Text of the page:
Brooke Hayward, who’d marry Dennis Hopper, finally told me she couldn't continue working on the scene with me and suggested her friend, Jane Fonda. Jane could take her place since she was interested in getting into Actors Studio. Because we were doing a directed scene, chances were outstanding for both of us. Brooke took me to Jane's - actually to Henry Fonda's apartment, where Jane was staying since returning from an art-school stint in Paris.
I liked Jane's blonde pony tail and long neck, and by the second rehearsal we were on the bed together. She'd shaved her pubic hair deep into the V-shaped crevice of her crotch-more like a pie-patch than a natural blend of her body from belly to thighs.
Something was missing from the relationship, and I didn't know what it was. There was always the feeling that wherever she knew she had to be next, most of her was actually already there. Left behind was the tense, fretful shell of a pretty girl whose top front teeth were a little big for her mouth. It took energy to pull Jane into the moment at hand-energy that drained from the work-and the strain called for more relaxation, more candles and pillows with the scent of perfume and cosmetics, and the smell of her body. That long, willowy body was luscious, but there didn't seem to be a point to lovemaking, unless it was to blow off a little steam.
Was I really looking for a relationship, and did I think maybe I could concoct one with Jane Fonda who was running through a whole slew of friends, including an affair with James Franciscus, the lead in the half-hour Naked City series? I appeared in two of the shows myself, both directed by Stuart Rosenberg, a solid craftsman with whom I'd soon do quite a bit of work in Hollywood.
I never got a chance to speak with Franciscus the first time around, but the during the second Naked City show we had a couple of scenes together, and between takes we talked about Jane. I didn't realize that he seriously believed he had a monogamous relationship with her - as though she'd lie awake dreaming only of him. He said, "I know she's very much in love with me, but I'm not sure if I want that sort of clinging involvement . . ." He said he was holding the "puppet strings," and hadn't decided whether or not he'd continue the relationship.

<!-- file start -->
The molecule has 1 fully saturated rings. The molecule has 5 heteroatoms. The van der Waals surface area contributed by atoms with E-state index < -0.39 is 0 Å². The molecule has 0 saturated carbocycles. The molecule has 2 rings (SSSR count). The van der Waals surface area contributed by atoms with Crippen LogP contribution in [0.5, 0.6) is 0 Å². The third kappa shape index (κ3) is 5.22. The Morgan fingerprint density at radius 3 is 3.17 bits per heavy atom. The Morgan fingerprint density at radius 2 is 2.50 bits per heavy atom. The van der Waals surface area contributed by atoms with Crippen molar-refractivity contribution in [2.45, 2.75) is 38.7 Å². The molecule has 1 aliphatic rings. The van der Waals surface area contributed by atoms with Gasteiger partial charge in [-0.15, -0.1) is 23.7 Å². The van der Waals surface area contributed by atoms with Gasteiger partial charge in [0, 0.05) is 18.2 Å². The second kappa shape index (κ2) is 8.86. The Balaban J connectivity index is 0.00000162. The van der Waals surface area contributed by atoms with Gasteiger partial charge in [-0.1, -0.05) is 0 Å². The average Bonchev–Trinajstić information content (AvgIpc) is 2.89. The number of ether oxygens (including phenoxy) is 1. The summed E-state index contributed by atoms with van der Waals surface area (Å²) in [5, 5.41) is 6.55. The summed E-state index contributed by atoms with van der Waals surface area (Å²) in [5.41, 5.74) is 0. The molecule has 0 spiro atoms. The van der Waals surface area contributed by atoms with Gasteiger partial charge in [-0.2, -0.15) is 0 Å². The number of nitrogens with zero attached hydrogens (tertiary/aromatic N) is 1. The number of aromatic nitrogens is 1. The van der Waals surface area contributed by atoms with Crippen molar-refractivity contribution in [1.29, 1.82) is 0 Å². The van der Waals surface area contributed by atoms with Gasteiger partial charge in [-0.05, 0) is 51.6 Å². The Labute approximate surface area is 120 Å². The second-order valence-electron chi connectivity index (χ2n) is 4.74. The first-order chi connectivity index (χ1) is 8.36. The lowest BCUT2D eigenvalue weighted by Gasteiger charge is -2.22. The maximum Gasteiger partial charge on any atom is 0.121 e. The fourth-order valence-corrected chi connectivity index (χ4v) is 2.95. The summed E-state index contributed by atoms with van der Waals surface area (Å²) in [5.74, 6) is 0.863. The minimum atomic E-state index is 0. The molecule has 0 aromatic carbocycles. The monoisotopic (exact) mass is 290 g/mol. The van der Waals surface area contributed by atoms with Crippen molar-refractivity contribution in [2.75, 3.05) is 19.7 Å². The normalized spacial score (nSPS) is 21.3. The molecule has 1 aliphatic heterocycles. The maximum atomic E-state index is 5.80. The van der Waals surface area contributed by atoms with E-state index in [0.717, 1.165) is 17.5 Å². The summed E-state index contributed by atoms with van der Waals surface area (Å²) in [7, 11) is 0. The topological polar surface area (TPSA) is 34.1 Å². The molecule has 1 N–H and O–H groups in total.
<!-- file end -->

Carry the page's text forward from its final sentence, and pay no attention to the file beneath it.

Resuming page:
I had something to eat at Jane's after the show, never mentioning Franciscus. She cooked macaroni and some sort of meat, and we sat on cushions on the floor, Jane sitting on my foot, agitated and preoccupied at the same time. I was leaving for France as soon as Howard received my expenses from producer Manny Tiedman, and Jane gave me names of people to say hello to in Paris. Because of the television work I was doing, and Jane's modeling and running around, and with the film pending, the Actors Studio scene was pushed to the back burner, though we were still going to give it try.
We went for a drink at Jim Downey's restaurant one night, and Jane was fluttering around with a couple of friends. Brooke showed up with someone else, and I ran into Sal Mineo in the men's room ... He said, "Hi." I said hello. He said, "I know you, you know . . ."
After Rebel, Sal had gotten the big-gun send up toward stardom from Warners, but somehow it was falling flat.
Jane and I grabbed another drink in Downey's, then a taxi to my apartment on 73rd near Central Park West. She said nothing in the taxi, but remained slumped back, staring out the window. I remember thinking how pretty she was and how much I was drawn to something about her, and she'd later tell me it had been "self-recognition." She said we were so alike in some ways it was "almost like incest," "burning up at both ends . . ."